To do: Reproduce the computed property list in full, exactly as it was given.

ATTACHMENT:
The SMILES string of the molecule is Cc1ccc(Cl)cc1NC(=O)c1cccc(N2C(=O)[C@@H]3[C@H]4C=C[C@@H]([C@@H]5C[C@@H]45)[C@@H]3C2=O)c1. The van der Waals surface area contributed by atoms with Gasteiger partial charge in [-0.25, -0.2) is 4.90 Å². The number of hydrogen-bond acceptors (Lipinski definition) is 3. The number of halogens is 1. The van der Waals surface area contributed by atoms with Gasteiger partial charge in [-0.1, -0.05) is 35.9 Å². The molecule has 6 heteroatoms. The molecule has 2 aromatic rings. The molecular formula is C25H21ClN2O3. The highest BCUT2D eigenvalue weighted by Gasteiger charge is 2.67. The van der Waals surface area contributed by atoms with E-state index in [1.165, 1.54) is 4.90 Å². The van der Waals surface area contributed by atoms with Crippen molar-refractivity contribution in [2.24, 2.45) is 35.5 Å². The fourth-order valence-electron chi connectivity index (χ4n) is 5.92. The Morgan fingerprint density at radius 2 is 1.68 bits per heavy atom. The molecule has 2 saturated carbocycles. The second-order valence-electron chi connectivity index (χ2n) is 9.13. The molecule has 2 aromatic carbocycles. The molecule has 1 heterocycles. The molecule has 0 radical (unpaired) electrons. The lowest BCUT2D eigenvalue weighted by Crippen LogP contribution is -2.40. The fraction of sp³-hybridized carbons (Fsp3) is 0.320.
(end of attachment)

The SMILES string of the molecule is Cc1ccc(Cl)cc1NC(=O)c1cccc(N2C(=O)[C@@H]3[C@H]4C=C[C@@H]([C@@H]5C[C@@H]45)[C@@H]3C2=O)c1. The van der Waals surface area contributed by atoms with Gasteiger partial charge in [-0.25, -0.2) is 4.90 Å². The number of hydrogen-bond acceptors (Lipinski definition) is 3. The number of halogens is 1. The van der Waals surface area contributed by atoms with Gasteiger partial charge in [-0.1, -0.05) is 35.9 Å². The molecule has 6 heteroatoms. The molecule has 2 aromatic rings. The molecular formula is C25H21ClN2O3. The highest BCUT2D eigenvalue weighted by Gasteiger charge is 2.67. The van der Waals surface area contributed by atoms with E-state index in [1.165, 1.54) is 4.90 Å². The van der Waals surface area contributed by atoms with Crippen molar-refractivity contribution in [2.24, 2.45) is 35.5 Å². The fourth-order valence-electron chi connectivity index (χ4n) is 5.92. The Morgan fingerprint density at radius 2 is 1.68 bits per heavy atom. The molecule has 2 saturated carbocycles. The second-order valence-electron chi connectivity index (χ2n) is 9.13. The molecule has 2 aromatic carbocycles. The molecule has 1 heterocycles. The molecule has 0 radical (unpaired) electrons. The lowest BCUT2D eigenvalue weighted by Crippen LogP contribution is -2.40. The fraction of sp³-hybridized carbons (Fsp3) is 0.320.